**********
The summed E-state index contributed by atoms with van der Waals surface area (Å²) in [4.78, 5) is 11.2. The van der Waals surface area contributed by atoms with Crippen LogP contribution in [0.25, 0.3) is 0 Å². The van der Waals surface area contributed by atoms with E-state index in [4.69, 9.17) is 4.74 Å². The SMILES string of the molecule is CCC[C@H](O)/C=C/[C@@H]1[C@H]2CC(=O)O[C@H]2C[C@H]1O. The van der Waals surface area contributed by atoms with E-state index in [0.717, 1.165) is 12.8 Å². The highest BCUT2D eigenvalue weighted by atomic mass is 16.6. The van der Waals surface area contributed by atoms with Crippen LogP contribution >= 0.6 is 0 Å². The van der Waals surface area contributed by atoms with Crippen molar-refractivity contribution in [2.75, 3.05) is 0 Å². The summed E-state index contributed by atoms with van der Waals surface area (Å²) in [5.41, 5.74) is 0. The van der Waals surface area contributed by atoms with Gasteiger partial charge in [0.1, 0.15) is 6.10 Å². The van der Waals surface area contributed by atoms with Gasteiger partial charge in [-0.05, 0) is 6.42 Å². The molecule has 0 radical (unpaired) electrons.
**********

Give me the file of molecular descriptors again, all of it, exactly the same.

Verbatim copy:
The summed E-state index contributed by atoms with van der Waals surface area (Å²) in [4.78, 5) is 11.2. The van der Waals surface area contributed by atoms with Crippen LogP contribution in [0.25, 0.3) is 0 Å². The van der Waals surface area contributed by atoms with E-state index in [4.69, 9.17) is 4.74 Å². The SMILES string of the molecule is CCC[C@H](O)/C=C/[C@@H]1[C@H]2CC(=O)O[C@H]2C[C@H]1O. The van der Waals surface area contributed by atoms with E-state index in [0.717, 1.165) is 12.8 Å². The highest BCUT2D eigenvalue weighted by atomic mass is 16.6. The van der Waals surface area contributed by atoms with Crippen LogP contribution >= 0.6 is 0 Å². The van der Waals surface area contributed by atoms with Crippen molar-refractivity contribution in [2.75, 3.05) is 0 Å². The summed E-state index contributed by atoms with van der Waals surface area (Å²) in [5.41, 5.74) is 0. The van der Waals surface area contributed by atoms with Gasteiger partial charge in [0.1, 0.15) is 6.10 Å². The van der Waals surface area contributed by atoms with Gasteiger partial charge in [-0.05, 0) is 6.42 Å². The molecule has 0 radical (unpaired) electrons.